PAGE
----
Students enjoy creating Halloween costumes


Photos by Jolie Graham

Students show off their costumes on Oct. 31 at school. Top: Charlie Kringel, Rai Bhaumik, Mairead Nunes, Shawn Weng, Melanie Ramirez, Alex Akli, Arijeet Thayavaliyil, Tyson Nakashima, Wrik Datta. Bottom Left: Sophia Shad, Alex Balian. Bottom Right: Evelyn Wan.

On Oct. 31, students got to show their creativity by wearing their costumes to school for Halloween. Some popular costumes students wore were fairies, animals, vampires, superheroes and firefighters.

Freshman Charlie Kringel, Rai Bhaumik, Mairead Nunes, Shawn Weng, Melanie Ramirez, Alex Akli, Arijeet Thayavaliyil, and Tyson Nakashima wore maid costumes to school. They had freshman Wrik Datta dress as a butler and then called themselves the maids and the butler.
Sophomore Evelyn Wan is always excited about Halloween. Wan was originally going to dress up as Mario but when she went to the costume store her mind was changed. Wan decided to be an Oompa Loompa and paint herself orange, wear a wig and wear a uniform. “I saw the Oompa Loompa while I was walking through the halls and I thought it was super cool and creative,” senior Debbie John said.

Pop culture also has a huge influence on people choosing their costumes as well. Senior Reign Nzang enjoys and creates music. Nzang was inspired to dress up as a musician by the name of Joey Jordison for Halloween. Jordison was a drummer and guitarist for a heavy metal band from 1995-2013.

Senior Zara Okudo wanted something fun and humorous to wear to school so she went into her attic and found a pineapple costume. Halloween gives an opportunity for students to show character.

The history of Halloween costumes starts back in the 18th Century. According to, Pope Gregory II decided Nov. 1 was a time to honor all saints. All Saints Day started to incorporate the traditions of Samhain. This was a religious celebration to welcome the harvest toward the end of the summer. During this celebration, people would light bonfires in order to scare off ghosts. The celebration was called the ancient Celtic festival of Samhain. The festival developed into people wearing costumes on Oct. 31 due to the belief that supernatural beings or souls of the dead were roaming, and the celebration would feed into the 1st of November. The name eventually changed from All Hallows Eve to Halloween. Some of the earliest costumes were skeletons, devils, witches, and Frankenstein, mummy, and Dracula, which were drawn from pop culture.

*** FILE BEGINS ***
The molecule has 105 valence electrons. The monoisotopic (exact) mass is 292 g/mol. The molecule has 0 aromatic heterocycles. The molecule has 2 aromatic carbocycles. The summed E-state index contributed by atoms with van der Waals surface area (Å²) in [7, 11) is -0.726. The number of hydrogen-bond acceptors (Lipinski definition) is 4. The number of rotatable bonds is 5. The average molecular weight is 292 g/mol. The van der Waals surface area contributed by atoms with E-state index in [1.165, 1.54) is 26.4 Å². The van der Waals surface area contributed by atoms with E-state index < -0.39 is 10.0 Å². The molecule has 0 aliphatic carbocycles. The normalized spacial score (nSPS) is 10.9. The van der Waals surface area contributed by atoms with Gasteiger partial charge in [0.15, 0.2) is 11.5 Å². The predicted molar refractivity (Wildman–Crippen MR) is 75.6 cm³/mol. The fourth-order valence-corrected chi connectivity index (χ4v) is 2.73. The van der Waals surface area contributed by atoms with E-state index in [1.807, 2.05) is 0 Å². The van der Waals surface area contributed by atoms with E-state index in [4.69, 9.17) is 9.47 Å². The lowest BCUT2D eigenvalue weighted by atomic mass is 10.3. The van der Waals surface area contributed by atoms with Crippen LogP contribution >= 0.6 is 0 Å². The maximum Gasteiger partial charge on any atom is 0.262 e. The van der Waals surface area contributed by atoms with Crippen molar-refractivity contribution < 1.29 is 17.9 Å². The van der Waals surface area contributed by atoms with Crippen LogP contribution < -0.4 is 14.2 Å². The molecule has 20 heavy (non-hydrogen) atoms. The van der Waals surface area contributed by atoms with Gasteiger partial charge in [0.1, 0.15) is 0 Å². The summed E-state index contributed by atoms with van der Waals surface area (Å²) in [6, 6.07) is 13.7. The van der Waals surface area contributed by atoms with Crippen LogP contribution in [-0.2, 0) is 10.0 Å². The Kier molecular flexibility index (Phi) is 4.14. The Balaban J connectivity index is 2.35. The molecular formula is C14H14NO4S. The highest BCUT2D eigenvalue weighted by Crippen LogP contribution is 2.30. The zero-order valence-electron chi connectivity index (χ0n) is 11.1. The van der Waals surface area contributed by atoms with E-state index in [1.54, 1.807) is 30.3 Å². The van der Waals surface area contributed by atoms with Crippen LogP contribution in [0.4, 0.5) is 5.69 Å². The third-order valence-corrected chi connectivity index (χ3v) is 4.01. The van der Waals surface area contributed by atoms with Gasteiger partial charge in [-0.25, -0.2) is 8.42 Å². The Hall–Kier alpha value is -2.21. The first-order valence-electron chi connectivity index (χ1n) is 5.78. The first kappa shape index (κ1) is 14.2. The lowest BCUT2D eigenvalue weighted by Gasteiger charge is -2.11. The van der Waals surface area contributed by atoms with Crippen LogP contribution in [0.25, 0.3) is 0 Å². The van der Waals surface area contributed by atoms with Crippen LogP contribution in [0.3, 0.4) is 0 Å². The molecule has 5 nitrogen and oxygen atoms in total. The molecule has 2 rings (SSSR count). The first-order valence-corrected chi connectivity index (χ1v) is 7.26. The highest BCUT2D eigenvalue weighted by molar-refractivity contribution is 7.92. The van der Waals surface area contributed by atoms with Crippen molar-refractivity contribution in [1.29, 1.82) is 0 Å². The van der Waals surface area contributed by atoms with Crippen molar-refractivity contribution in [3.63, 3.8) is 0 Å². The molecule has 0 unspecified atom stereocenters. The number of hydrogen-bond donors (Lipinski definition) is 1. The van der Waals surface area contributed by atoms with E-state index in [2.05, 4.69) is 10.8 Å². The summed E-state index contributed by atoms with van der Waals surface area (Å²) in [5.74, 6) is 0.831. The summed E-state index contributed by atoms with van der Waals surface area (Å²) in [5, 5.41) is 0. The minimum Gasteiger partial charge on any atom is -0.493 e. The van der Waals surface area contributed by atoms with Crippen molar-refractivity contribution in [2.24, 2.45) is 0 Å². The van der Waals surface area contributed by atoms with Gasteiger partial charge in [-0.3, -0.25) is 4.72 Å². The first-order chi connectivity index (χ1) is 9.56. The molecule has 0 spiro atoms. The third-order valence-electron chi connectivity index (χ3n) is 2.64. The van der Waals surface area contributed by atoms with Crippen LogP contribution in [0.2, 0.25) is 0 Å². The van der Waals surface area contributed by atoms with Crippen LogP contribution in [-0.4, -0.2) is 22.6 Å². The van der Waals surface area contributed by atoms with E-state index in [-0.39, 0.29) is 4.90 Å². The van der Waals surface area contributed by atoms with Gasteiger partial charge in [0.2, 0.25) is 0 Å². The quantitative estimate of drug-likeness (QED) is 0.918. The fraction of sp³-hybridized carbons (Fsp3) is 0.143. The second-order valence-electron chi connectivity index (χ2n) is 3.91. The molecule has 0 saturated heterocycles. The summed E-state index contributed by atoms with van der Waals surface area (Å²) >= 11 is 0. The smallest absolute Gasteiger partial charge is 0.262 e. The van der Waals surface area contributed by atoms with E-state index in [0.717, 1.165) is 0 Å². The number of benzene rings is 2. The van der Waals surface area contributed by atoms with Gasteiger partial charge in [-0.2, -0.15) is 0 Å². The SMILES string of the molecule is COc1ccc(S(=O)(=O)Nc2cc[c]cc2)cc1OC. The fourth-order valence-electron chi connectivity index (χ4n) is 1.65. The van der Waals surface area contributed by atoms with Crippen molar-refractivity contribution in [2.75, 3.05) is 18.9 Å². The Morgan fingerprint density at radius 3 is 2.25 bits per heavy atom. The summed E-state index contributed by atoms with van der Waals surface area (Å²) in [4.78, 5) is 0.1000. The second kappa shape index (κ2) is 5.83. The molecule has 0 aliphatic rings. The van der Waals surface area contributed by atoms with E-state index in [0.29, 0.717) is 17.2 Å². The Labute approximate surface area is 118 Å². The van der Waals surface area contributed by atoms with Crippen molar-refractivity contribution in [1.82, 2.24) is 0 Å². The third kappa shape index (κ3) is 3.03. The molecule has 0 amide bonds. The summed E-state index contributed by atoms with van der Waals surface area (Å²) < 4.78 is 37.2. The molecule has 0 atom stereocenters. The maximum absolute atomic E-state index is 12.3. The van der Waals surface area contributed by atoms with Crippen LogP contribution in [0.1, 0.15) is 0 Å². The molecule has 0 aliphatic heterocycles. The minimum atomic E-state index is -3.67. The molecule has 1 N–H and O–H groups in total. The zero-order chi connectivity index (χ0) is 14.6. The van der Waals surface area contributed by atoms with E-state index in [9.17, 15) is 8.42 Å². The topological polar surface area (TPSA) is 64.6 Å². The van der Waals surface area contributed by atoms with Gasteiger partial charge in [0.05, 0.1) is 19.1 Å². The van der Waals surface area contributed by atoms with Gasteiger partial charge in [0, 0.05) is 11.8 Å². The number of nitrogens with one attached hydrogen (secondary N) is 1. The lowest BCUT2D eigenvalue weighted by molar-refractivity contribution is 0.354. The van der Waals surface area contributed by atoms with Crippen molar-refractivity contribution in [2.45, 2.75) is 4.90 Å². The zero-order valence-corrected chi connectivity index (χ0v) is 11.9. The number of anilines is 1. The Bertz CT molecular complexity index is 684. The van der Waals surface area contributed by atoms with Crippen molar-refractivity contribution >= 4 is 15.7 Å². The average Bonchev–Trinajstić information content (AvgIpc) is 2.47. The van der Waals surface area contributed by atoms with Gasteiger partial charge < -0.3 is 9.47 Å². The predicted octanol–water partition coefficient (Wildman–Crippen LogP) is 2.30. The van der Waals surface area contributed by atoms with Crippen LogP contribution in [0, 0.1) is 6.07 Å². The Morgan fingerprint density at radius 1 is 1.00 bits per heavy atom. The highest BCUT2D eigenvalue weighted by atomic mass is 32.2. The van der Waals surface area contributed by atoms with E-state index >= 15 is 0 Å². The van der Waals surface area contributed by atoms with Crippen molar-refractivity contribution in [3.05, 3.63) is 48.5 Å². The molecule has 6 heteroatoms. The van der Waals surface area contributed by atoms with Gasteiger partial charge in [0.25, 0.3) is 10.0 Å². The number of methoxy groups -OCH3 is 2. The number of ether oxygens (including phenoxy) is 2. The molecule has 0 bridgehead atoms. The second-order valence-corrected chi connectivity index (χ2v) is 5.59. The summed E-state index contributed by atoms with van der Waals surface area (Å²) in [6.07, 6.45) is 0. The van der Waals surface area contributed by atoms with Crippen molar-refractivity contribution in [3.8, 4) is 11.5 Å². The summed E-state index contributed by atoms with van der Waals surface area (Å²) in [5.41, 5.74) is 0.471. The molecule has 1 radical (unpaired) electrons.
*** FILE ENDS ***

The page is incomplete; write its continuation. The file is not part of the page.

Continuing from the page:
Halloween costumes have developed from cultural trends most of the time. According to Insider Media, In the late 1800s, people mostly made their own costumes such as a witch or a ghost. In the early 1900s was when paper costumes and masks came to the stores. Later came costumes shaped like a box or inspired by television shows. Junior Esteban Taborga said that Halloween is a great way for students to express their creativity, personality and imagination through costumes. “I’ve always enjoyed Halloween. My fondest memory of Halloween is when I dressed up as Optimus Prime,“ Taborga said.

Students walking through the hallway loved seeing interesting costumes including senior Sophia Shad’s pink gorilla costume, junior Connor Jackson’s pizza costume and senior Dani London’s egg costume. “I liked seeing everyone dressed up in the halls, it brought excitement to school. My favorite costume I saw was my friend dressed up as a monkey,” senior Harel Sabag said.

The iDream of Dance club is continuing the Halloween spirit through the end of November by doing a Halloween costume drive to help the less fortunate have dance costumes. There is a bin in the front of the school for students to donate.